The Future of AI in Healthcare
The healthcare industry is set to see some major changes in the coming years. AI systems focused on improving areas such as diagnostics and treatment are being widely developed, many of which are showing encouraging results.
A great example of this emerging technology is a diagnostics system created by Deepmind. It is capable of detecting over 50 forms of eye disease with 94% accuracy by analysing eye scans. This level of accuracy matches the performance of top medical experts in the field, making it a clear demonstration of AI’s potential.
Another approach to using AI for diagnostics comes in the form of chat bots. These intelligent bots use Natural Language Processing to understand the information patients give, which can be via text or voice. The bot can then compare symptoms the patient presents against a database of medical conditions, and offer specific medical advice accordingly. Babylon Health is a prime example of this. Their chat bot is featured on the website’s homepage if you want to try it out for yourself.
As mentioned, diagnostics are not the only area of healthcare AI is helping to improve. Surgery is also seeing an influx of systems and robotics aimed at improving safety and efficiency. In 2017, a study reviewed 379 orthopaedic operations. 250 of these were robot guided, whilst the remaining 79 relied on a surgeon using X-Rays to make accurate incisions. This study found the robot guided surgeries were five times less likely to result in complications when compared to the surgeons operating alone.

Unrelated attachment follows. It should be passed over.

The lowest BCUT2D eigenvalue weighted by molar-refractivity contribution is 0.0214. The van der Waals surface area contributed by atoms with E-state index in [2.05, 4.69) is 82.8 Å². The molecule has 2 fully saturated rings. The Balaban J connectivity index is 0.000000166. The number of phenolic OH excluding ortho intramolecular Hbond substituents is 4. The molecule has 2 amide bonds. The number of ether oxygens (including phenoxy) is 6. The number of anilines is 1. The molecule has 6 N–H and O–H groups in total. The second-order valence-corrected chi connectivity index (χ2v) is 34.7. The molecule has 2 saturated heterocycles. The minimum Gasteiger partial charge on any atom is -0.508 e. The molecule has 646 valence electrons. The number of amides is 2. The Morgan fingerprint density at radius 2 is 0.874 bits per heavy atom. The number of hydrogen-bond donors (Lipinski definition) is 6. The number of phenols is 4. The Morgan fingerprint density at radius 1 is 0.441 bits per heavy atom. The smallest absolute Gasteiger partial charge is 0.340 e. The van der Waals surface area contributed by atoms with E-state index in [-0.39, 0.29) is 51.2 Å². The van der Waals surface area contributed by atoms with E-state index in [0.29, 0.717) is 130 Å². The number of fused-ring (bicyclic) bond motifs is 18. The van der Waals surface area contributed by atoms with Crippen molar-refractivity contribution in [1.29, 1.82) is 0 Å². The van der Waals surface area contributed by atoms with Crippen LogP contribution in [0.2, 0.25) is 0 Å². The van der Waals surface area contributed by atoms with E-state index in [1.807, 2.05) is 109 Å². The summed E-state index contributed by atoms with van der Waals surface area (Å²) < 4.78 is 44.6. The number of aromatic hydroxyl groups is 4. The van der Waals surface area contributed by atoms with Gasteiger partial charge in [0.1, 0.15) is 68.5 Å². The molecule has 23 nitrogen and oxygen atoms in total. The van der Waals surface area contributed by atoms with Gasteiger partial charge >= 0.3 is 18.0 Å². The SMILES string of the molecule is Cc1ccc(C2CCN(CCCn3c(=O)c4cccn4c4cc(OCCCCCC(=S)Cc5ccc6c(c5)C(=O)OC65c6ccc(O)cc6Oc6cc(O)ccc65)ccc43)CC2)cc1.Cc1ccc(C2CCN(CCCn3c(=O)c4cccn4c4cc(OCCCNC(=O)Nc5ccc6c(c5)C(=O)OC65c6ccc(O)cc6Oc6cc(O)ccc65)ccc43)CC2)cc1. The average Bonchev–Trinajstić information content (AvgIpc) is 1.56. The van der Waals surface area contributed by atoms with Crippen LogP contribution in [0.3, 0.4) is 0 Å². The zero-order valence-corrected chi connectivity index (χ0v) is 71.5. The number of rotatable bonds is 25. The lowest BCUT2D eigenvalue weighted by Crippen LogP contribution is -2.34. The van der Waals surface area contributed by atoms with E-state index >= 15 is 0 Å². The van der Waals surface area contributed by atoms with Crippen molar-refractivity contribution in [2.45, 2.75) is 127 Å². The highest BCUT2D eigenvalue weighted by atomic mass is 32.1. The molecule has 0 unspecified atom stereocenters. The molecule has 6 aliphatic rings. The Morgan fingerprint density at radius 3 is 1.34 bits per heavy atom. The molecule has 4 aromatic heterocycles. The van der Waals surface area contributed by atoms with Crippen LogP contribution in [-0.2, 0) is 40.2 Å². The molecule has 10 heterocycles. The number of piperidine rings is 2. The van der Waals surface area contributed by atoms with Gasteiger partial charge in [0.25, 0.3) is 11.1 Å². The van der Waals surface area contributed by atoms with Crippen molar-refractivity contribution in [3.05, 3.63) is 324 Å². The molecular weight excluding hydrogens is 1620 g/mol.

A similar piece of surgical technology, named STAR (or Smart Tissue Autonomous Robot), is an AI system designed to make precise incisions during surgery. This system is intended to minimise healthy tissue damage whilst accurately cutting away the problematic area, such as a tumor. It is also capable of stitching tissue together, and actually performed better than a surgeon in a test which involved sewing pig intestines back together.
Whilst AI holds huge potential to advance and improve healthcare, it’s still in its infancy. Many of the systems in development have a long way to go before they will be considered safe for use on humans. There are also ethical factors to consider when using AI for high risk procedures, the key one being who is liable if something goes wrong.
We can be confident that the next decade will bring some significant developments and challenges for AI in healthcare.